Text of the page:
Alice Lang was wearing her favourite scarlet dress when she disappeared twenty-five years ago, and her memory still casts a long shadow.
‘The past was like water. Once the tide turned, you couldn’t hold it back.’
In the long, hot summer of 1995, twenty-two-year-old Alice Lang rents a caravan on a holiday park on the outskirts of the lively holiday resort of Severn Sands. She befriends Marnie, a shy, damaged little girl whose father is the park’s caretaker and whose mother died a few months earlier. Will, whose mother runs the bar, falls in love with Alice, and is unbearably jealous of anyone else she sees. Tensions rise until one evening Alice disappears from her caravan. She’s never seen again, and only her scarlet dress is found washed up on the shore.
A quarter of a century later, the town is run down and nobody comes there anymore. Mr and Mrs deVillars, former owners of the holiday park, have passed the failing business onto their son Guy, who promptly sells the land for development. Builders clearing the land to create an expanse of executive homes uncover human bones. It has to be Alice.
Will and Marnie’s lives were entirely shaped by what happened that summer, and now Alice has been found, they must struggle to pin down their memories, to escape the secrets of the past, the lies they told and the unbearable guilt they’re both carrying.
They need to find out what happened to Alice. Who killed her? And why?
I received a copy of this book from Boldwood Books via NetGalley in return for an honest review.
This story is wonderfully complex. Character-driven, it draws the reader into a world of decay, deceit and death. The discovery of human bones years after a young woman disappeared reopens old hurts in a town that is a shadow of its former self. Marnie, a child at the time of the disappearance, still bears the emotional scars. Will, obsessed with the missing girl Alice, is drawn back to the dying town of his birth, feeling there is unfinished business.
The story gives up its secrets as it unfolds and undulates between the present day and 1995. There are unexpected twists, emotional moments and relentless tension that builds to the story’s end. The setting is well created and complements the plot perfectly. This is a compelling story with many emotionally damaged characters, of which Marnie is my favourite.
This is an immersive story about ordinary people and extraordinary tragedy. It reads, like a Nordic noir set in the English seaside, an engaging balance of introspection and action it’s a page-turner.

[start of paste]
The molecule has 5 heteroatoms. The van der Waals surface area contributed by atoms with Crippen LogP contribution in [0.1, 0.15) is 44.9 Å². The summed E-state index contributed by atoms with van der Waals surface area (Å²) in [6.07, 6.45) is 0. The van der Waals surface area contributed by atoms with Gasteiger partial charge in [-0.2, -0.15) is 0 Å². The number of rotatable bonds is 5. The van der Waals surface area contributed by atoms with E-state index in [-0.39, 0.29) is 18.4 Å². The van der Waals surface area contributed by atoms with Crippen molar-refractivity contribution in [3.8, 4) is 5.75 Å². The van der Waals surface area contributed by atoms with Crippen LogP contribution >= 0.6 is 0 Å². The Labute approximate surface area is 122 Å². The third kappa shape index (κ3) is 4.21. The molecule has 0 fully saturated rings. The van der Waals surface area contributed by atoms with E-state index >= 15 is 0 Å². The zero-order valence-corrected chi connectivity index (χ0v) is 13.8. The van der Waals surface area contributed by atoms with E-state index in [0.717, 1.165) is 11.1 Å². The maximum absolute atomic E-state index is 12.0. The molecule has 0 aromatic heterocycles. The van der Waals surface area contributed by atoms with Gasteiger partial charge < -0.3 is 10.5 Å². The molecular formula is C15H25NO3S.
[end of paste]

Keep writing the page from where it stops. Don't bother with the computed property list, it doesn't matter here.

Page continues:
Louise Douglas is the bestselling and brilliantly reviewed author of novels including The House By The Sea and Missing You – a RNA award winner. The Secrets Between Us was a Richard and Judy Book Club pick. She lives in the West Country.
Extract from The Scarlet Dress – Louise Douglas
A lively wind danced across the estuary flatlands, shimmying the feathered heads of the reeds that lined the rhynes. Marnie Morahan headed back down the track with the dogs: her own beloved Tessy and the foster dog, a monstrous-looking animal that Jenna at the rescue centre had named Mister. He had short legs and a chest so barrelled that he waddled rather than walked. His head and neck were covered in scars and old wounds from his days as a bait dog, one ear almost completely gone, the other with chunks missing like a leaf got at by snails. His grizzled snout was encased inside a Silence of the Lambs-style muzzle designed to protect him from himself. If another dog came too close, Mister might try to kill it and he was already on his final warning. His next aggressive bite would be his last.
Marnie loved all animals, even difficult-to-love ones like Mister; especially ones like him. It was people she struggled with. It was a two-way street. Marnie didn’t trust people and most people thought she was weird with her old black clothes and boots, her piercings and tattoos, her hair shaved close to her skull, her sullen expression and downcast eyes; her reluctance to be involved with anyone except for her immediate family, Jenna and her dog-training clients. Her muteness. Marnie knew people called her a misfit, and worse. It didn’t hurt because she was used to it; she’d been the odd one out all her life. Sometimes she worried that her oddness would become an embarrassment to her daughter, Lucy, or worse, that bullies might target Lucy because of her, but fortunately Lucy was a sunny, friendly girl, popular at school. She accepted Marnie as she was and expected others to accept her too. Lucy understood that Marnie could no more change than the sun could rise in the west: she didn’t need to be close to people and people didn’t need to be close to her.
The track was stony. Gritty puddles had formed in the potholes. The grass that grew in shabby green strips was submerged in the wet. The hedgerows on either side had lost their leaves months earlier and were black and twiggy, and the branches of the wind-worn trees above were jagged, mistletoe growing like ragged hair in the pits of their joints. Deep ruts made by ploughs in undulating stripes across the fields were full of water that reflected the light.
Clouds raced across a high, wintry sky that morning; a flock of lapwings banked steeply into the air, flashing white then black. Tessy stopped to sniff at a pile of dung and Mister looked up at Marnie with bloodshot, prize-fighter eyes, confused because he did not understand the joys of sniffing.
Marnie put her hand in the pocket of her ancient coat and pulled out a handful of dried pilchards. She offered one to Mister through the muzzle, but the dog backed away, believing it to be a trick, expecting to be punished. Marnie dropped the treat on the ground. Mister stared at it, but made no move to eat it.